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Wednesday, May 13, 2015


The Sky This Week - Thursday May 14 to Thursday May 21

The New Moon is Monday May 18. Venus is prominent in the twilight evening sky and is visited by the crescent Moon on the 21st. Jupiter is the brightest object in the evening sky once Venus has set. Saturn is in the head of the Scorpion and is easily visible in the evening. Mercury is difficult to view in the twilight. Comet C/2015 G2 MASTER is visible in binoculars in the evening.

The New Moon is Monday May 18. The Moon is at perigee, when it is closest to the Earth, on the 15th.

Evening sky on  Tuesday May 19 looking west as seen from Adelaide at 17:55 (5:55 pm) ACST in South Australia.  Venus is obvious in the early evening sky. Mercury is just on the horizon cloe to the crescent Moon. Similar views will be seen elsewhere at the equivalent local time (click to embiggen).

Venus is easy to see above the western horizon in the twilight. At nautical twilight, an hour after sunset, it is around two hand-spans above the horizon, and still visible at astronomical twilight.

During the week Venus draws closer to the stars Castor and Pollux, heading for a meeting with Jupiter later next month. On the 21st the crescent Moon is close to Venus, forming a triangle with Venus and Pollux.

Mercury is low in the western evening sky and difficult to see in the twilight. On the 19th it and the crescent Moon are close, but you will need a flat level horizon like the ocean to see them.

Mars  is lost in the twilight.

Early evening sky on Thursday May 21 looking north-west as seen from Adelaide at 18:30 ACST showing Venus, the crescent Moon and  Jupiter. Jupiter is the brightest object above the north-western horizon once Venus has set. (click to embiggen).

 Jupiter  is easily seen  in the evening sky. It is the brightest object above the northern horizon when twilight ends, and continues into the north-western sky as the night goes on. It is between the bright star Regulus in the sickle of Leo (this forms the head of the constellation of the  Lion) and Pollux in Cancer. It is also not far from the rather nice Beehive cluster in Cancer, and looks very good in binoculars. Jupiter, Venus and Pollux form a line in the sky.

Jupiter was  at opposition, when it is biggest and brightest in our sky, on 7 February, but it will be an excellent object for many weeks to come.  Jupiter is visible for most of the night, setting just before 11 pm, and is high enough for telescopic observation once twilight is over. Jupiter's Moons will be putting on a good display in both binoculars and small telescopes.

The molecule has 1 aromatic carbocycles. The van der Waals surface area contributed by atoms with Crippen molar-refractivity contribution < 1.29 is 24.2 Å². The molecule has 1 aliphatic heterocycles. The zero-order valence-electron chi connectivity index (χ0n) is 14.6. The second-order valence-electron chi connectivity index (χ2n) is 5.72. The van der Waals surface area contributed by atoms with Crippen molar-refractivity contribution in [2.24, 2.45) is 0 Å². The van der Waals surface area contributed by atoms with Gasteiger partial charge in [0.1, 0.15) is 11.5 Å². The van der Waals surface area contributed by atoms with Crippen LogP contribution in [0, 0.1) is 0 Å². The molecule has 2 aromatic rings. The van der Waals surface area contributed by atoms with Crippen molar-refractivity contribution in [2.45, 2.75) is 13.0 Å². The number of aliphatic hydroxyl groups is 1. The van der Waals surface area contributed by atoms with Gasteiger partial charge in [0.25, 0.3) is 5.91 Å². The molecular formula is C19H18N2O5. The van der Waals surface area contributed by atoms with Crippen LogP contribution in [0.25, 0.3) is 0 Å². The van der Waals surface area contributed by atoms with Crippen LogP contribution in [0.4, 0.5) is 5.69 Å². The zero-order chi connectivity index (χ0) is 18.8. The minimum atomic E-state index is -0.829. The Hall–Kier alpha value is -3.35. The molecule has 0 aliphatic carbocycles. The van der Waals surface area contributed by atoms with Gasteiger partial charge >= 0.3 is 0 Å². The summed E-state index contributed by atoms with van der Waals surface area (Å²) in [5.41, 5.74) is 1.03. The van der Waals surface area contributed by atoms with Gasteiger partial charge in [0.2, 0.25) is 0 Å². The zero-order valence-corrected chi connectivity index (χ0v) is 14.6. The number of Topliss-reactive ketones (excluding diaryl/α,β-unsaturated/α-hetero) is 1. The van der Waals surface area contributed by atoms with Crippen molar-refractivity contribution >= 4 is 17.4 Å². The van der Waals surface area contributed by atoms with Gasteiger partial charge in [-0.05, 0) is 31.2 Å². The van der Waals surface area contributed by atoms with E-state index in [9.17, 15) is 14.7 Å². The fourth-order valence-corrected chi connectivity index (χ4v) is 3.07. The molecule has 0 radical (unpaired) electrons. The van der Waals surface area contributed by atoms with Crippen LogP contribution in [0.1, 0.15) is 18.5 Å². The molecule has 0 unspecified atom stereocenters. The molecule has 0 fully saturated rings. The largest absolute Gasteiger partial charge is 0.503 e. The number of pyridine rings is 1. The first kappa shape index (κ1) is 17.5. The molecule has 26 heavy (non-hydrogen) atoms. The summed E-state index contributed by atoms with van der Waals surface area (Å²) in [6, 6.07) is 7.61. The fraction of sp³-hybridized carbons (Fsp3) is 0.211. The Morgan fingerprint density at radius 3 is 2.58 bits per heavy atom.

Evening sky on Saturday May 16 looking east as seen from Adelaide at 21:00 ACST.  Saturn is  easily visible above the horizon in the head of the Scorpion. The inset shows the telescopic view of Saturn at this time. (click to embiggen).

Saturn is now easily visible around 9 pm near the head of the constellation of the Scorpion not far from the bright red star Antares. The sight of the distinctive constellation of the Scorpion curled above the horizon, with bright Saturn in its head, is very nice indeed.

While Saturn is  readily visible from around 20:00, it is best for telescope observation from around 22:00 into the morning hours.

The evening sky at 18:55 (6:55 pm ACST) looking west as seen from Adelaide on 14 May.  The location of comet C/2015 G2 MASTER is shown with a circle. You will probably need binoculars to see it. Similar views will be seen elsewhere in Australia at equivalent local times. (click on image to embiggen).

Comet C/2015 G2 Master is now in the evening sky and high enough above the horizon to be readily seen. It should be around magnitude 6, just on the threshold of unaided eye visibility, but is best viewed with binoculars and telescopes. In binoculars the comet will be a fuzzy blob, and decent telescopes may show the thin tail see in astrophotographs.

The comet will move rapidly up through Lepus heading for Canis Major this week. A spotters map suitable for printing in black and white is here.

There are lots of interesting things in the sky to view with a telescope. Especially with Jupiter, Venus and Saturn in the sky. If you don't have a telescope, now is a good time to visit one of your local astronomical societies open nights or the local planetariums.

Printable PDF maps of the Eastern sky at 10 pm AEST, Western sky at 10 pm AEDST. For further details and more information on what's up in the sky, see Southern Skywatch.

Cloud cover predictions can be found at SkippySky.  


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